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Travel and You

Air Fare Tied to Service

August 21, 1988|TONI TAYLOR | Taylor, an authority on the travel industry, lives in Los Angeles.

Some savvy airline people are predicting the end of the low-fare era, in favor of a re-emphasis on higher standards of service.

Many carriers have found that low fares and top-quality service are incompatible. Service costs money and, at the deeply discounted seat prices that some airlines are charging nowadays, it can't always be delivered as well as they would like.

A large segment of the traveling public is growing increasingly unhappy about it, too. The tired old theory that if the price is right, the public will buy it, apparently isn't valid.

It may, in fact, never have been valid. But it was a large part of the economic rationalization offered for deregulating the airline industry.

No matter what kind of savings are offered, consumers are starting to indicate that they are not prepared to tolerate poorly trained, ill-informed and/or uncommunicative airline employees. They will not cheerfully accept cold coffee, warm beer or cardboard-textured sandwiches.

Nor will they put up with dirty aircraft interiors, as I observed recently upon boarding a flight to San Francisco. The plane was turning around after arriving from the Bay Area and, although smoking is no longer allowed on such short flights, the ashtray at one lady's seat nevertheless was full . . . of gum wrappers, tissues and who knows what else.

Refused to Be Seated

Complaining loudly, she removed the ashtray from the armrest and refused to be seated until the flight attendant had tipped the refuse into the trash bin in the galley.

In-flight magazines, telephone answering capability, airport signage . . . whether we realize it or not, each of these things in some way impacts our travel experience.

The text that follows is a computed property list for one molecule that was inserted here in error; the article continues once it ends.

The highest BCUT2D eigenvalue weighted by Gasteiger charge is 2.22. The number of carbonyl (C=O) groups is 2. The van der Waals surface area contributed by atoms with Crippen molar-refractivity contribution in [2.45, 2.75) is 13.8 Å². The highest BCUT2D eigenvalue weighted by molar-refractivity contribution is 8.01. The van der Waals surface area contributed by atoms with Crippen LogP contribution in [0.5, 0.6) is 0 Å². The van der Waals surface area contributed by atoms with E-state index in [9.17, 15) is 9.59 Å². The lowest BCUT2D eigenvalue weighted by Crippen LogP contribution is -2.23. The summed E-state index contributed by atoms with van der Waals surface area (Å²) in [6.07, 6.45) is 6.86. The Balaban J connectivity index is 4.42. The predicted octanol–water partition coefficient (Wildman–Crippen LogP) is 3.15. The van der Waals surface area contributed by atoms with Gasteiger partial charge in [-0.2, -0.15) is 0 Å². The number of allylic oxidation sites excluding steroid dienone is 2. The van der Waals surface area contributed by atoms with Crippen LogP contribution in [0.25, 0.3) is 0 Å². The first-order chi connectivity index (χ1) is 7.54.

Unfortunately, it's a truism that you get what you pay for. And the airlines, their yields depressed by cutthroat, low-ball fares, can't always afford to pay for top-of-the-line passenger amenities.

The best, if not the only , alternative, then, would seem to be to raise fares.

There won't be massive increases overnight; that would do more harm than good to the travel market. But the feeling among many is that fares will start to move upward before the end of the year.

Then, maybe, carriers will begin to polish their service images.

The airline difficulties began, to a large extent, with deregulation. That law brought a lot of low-cost, few-frills (or no-frills) competitors into the business, who threatened to siphon traffic away from established companies.

For a while the novelty of having access to a People Express or a Pacific East, or any of the dozens of other post-deregulation discount air carriers, gave the public a false sense of security. Just how false can be gauged from the fact that People Express, Pacific East and most of those others are no longer around.

Those carriers openly advertised and promoted themselves as cheap, take-it-or-leave-it operators that could be accepted or rejected on that basis. Even so, existing carriers, those that have traditionally stressed service, for some reason felt compelled to compete on the basis of price.

Cuts Included Service

And so the downward pressure on fares increased and airline yields declined. Cutting costs became a matter of some urgency . . . and that included expenditures on service-related items.

The pendulum has swung in that direction for many months and is beginning to swing the other way, as was inevitable.

Some observers feel that the more service-oriented, established carriers should have allowed the upstart "cheapies" to develop their own markets, offering basic transportation at rock-bottom prices.

But such a scenario goes counter to the nature of airline managements. They live (and die) by the rule: Never let anybody take market share away from you if you can possibly avoid it.

If avoiding it means matching fares that you know to be uneconomical, so be it. That knee-jerk reaction to the competition has brought the airline industry to its present state, in which service in the air--and on the ground--is, by and large, sub-par, and customer relations are not good.

It's not just customer dissatisfaction that is making airlines re-think their service policies. Congress has become sufficiently concerned about the decline in standards to make it clear that, if the industry won't clean up its act voluntarily, the act will be cleaned up by federal reregulation.

And, if there's one thing the airlines don't want, it's a return to tight government regulation. They will likely find a way to avert that threat.

But the process will take money, and that money has to come in the form of higher fares.

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